El Salvador's Recognition of the People's Republic of China: A Regional Context

By Douglas Farah and Caitlyn Yates INSS Strategic Perspectives 30

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Strategic Perspectives 30
Strategic Perspectives 30 Cover
Strategic Perspectives 30
Photo By: NDU Press
VIRIN: 190313-D-BD104-001

Executive Summary

 

In January 2016, the People’s Republic of China (PRC) abandoned an 8-year truce in its war with the Republic of China (ROC) over diplomatic recognition around the world and subsequently moved to aggressively woo traditional Taipei allies. This paper centers on the PRC’s recent successful push into Latin America, and particularly in Central America—historically a primary area of influence for the United States. Through a concerted effort—and often in exchange for promises of mega investments and financial aid—the PRC increasingly receives a warm welcome across the Latin American continent.

This paper analyzes recent decisions by several countries in the Western Hemisphere in recognizing PRC and offers an in-depth assessment of El Salvador’s recent decision to break historic ties to Taiwan and embrace Beijing—a move that presents a significant strategic challenge to U.S. regional interests. The PRC’s activities in Venezuela, Nicaragua, and El Salvador represent a new aggressive policy in the hemisphere aimed directly at supporting the most anti-U.S. governments in the region. This position only furthers the PRC’s strategic interest while marginalizing the United States wherever possible. This paper concludes by arguing that the PRC drive into Latin America since 2016 represents a broader strategic threat to U.S. national security interests. It then offers three recommendations.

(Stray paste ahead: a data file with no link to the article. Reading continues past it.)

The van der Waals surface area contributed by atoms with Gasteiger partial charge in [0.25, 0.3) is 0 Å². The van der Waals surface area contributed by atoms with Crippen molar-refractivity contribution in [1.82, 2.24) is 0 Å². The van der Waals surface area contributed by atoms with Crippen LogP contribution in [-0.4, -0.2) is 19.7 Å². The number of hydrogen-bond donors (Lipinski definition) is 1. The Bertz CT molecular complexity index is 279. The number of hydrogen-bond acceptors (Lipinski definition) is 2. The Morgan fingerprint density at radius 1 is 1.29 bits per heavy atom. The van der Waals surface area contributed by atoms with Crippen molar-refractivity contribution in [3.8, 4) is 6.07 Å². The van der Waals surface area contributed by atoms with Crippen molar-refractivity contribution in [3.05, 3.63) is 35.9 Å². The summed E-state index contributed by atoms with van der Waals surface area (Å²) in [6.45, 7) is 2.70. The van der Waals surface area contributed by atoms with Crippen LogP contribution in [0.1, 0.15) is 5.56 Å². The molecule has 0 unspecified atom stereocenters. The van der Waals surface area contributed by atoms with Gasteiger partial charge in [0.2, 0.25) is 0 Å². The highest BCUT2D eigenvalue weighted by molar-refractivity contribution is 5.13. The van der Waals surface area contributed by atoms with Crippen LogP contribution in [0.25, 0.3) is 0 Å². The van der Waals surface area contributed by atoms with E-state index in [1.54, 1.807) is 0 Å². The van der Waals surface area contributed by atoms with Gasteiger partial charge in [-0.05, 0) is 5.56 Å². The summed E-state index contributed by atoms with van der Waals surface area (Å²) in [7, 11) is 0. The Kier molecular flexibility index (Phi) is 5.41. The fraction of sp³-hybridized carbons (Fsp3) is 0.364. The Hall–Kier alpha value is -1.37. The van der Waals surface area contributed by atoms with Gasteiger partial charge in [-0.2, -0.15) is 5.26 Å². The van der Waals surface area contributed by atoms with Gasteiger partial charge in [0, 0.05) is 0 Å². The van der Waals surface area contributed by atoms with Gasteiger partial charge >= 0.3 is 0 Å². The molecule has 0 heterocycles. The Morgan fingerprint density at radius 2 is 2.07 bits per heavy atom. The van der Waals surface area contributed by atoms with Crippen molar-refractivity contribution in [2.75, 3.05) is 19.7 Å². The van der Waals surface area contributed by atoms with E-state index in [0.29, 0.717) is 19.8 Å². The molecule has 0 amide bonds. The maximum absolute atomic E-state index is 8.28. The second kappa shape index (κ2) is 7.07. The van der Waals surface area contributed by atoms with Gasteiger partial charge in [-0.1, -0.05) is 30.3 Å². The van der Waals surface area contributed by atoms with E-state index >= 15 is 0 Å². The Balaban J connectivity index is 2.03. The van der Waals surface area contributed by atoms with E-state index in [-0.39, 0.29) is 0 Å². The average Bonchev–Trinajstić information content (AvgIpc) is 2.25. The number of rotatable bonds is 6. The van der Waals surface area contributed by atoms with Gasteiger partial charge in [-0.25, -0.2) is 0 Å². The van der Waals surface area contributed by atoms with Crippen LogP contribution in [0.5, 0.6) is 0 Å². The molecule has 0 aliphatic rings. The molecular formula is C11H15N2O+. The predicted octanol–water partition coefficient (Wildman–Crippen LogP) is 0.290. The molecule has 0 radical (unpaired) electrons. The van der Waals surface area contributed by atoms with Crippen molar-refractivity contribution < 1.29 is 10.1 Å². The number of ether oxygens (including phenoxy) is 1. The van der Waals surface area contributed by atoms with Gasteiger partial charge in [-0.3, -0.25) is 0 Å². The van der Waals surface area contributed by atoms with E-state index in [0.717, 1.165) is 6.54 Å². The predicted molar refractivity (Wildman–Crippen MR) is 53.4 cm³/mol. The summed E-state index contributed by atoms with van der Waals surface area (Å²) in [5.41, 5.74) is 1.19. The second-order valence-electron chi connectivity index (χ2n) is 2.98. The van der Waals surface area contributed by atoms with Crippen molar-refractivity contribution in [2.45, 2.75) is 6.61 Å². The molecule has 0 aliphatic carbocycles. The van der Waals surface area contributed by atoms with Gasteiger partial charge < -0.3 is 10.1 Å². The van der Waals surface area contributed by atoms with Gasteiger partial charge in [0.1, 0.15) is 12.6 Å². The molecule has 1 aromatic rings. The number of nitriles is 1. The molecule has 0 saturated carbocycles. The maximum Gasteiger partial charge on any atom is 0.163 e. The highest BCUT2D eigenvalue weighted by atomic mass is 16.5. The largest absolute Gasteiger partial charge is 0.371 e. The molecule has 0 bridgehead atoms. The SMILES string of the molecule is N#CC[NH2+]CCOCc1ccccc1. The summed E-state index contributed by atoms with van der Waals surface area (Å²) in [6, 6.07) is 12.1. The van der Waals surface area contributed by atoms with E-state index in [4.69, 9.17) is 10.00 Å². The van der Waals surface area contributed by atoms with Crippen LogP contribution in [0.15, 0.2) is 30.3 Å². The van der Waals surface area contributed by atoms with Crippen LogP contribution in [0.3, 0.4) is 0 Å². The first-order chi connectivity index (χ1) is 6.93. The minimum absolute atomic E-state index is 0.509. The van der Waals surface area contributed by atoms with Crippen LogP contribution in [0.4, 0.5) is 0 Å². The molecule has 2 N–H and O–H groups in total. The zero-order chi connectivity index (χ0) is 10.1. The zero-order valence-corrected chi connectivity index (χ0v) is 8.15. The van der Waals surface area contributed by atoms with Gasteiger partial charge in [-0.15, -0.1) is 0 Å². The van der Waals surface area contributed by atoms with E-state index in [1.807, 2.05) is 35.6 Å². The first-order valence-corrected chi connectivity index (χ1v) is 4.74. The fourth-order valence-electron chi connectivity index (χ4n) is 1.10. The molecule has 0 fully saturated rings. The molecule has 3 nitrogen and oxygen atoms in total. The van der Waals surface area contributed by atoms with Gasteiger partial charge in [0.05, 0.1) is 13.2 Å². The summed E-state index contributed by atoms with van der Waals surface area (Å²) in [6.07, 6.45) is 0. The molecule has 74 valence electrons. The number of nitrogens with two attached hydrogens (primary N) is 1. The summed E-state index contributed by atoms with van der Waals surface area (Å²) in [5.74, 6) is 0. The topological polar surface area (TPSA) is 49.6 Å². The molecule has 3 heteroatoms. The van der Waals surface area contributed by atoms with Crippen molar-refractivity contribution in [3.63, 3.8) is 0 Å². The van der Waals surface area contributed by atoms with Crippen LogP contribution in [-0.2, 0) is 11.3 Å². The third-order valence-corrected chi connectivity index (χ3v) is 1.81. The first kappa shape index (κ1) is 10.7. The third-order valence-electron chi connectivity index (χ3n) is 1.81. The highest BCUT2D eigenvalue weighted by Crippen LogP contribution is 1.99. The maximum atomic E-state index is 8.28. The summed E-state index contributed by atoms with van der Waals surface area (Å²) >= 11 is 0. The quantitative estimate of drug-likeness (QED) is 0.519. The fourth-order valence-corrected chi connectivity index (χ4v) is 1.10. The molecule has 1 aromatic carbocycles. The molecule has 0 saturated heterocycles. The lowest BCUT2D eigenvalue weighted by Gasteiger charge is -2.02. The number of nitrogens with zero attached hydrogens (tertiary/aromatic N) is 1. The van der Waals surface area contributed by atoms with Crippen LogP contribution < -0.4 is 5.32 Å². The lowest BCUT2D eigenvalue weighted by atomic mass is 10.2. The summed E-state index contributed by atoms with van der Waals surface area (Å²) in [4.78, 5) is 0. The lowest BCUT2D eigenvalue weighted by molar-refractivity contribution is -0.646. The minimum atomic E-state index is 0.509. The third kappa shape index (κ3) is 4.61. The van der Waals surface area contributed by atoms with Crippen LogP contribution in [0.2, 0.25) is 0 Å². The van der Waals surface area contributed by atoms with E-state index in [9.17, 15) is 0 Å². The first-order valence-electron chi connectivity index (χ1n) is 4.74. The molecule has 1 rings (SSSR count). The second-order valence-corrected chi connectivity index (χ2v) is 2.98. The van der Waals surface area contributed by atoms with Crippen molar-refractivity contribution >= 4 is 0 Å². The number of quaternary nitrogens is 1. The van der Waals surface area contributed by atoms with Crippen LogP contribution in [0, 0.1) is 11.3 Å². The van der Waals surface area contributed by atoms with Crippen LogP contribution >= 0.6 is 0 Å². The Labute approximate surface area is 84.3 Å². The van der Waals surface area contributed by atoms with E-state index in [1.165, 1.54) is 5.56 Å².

• Realign U.S. aid and support toward real allies. Even if countries maintain commercial relations with the PRC, the United States should focus on countries that work closely with the United States on a strategic level. These allies include Argentina, Chile, Colombia, and Panama. While each country presents challenges, they are not insurmountable obstacles to partnering with the United States. At the same time, the United State should consider significantly limiting aid to countries that embrace the PRC with the intent of displacing the United States and undermining the rule of law and democratic institutions. These countries now include El Salvador, Suriname, and likely Nicaragua. A realignment would both allow more funding for true allies and avoiding putting money into strategic competitors or opening significant avenues for PRC intelligence and counter-intelligence activities aimed against the United States in these host countries. 
  • Carry out more high-level and cultural engagement in the region. The United States carries out far fewer high-level official visits than the PRC (or Russia). Moreover, the message of senior U.S. officials, when they do visit, is often centered on the demand to stop migration, which does not address the region’s felt needs. This relative absence of senior level visits, student exchanges, and other forms of engagement has allowed the PRC to set the terms of debate and engagement in the region, to the detriment of U.S. interests. To rebalance these elements of soft power is imperative. The largest asset that the United States has is the good will of populations in the region, including millions of individuals from Latin American countries who have visited or reside in the United States. In contrast, there is a lack of familiarity Chinese language, culture, and history and limited Latin American travel to the PRC.
  • Reevaluate current U.S. engagement ties for potential compromise. Recognize that most U.S. efforts in counternarcotics, vetted units, and intelligence-sharing will be severely compromised by growing Latin America ties to the PRC, especially in Bolivarian states such as El Salvador and Nicaragua. These programs should be reevaluated immediately, and, if U.S. engagement continues, the counter-intelligence possibilities should be fully understood.

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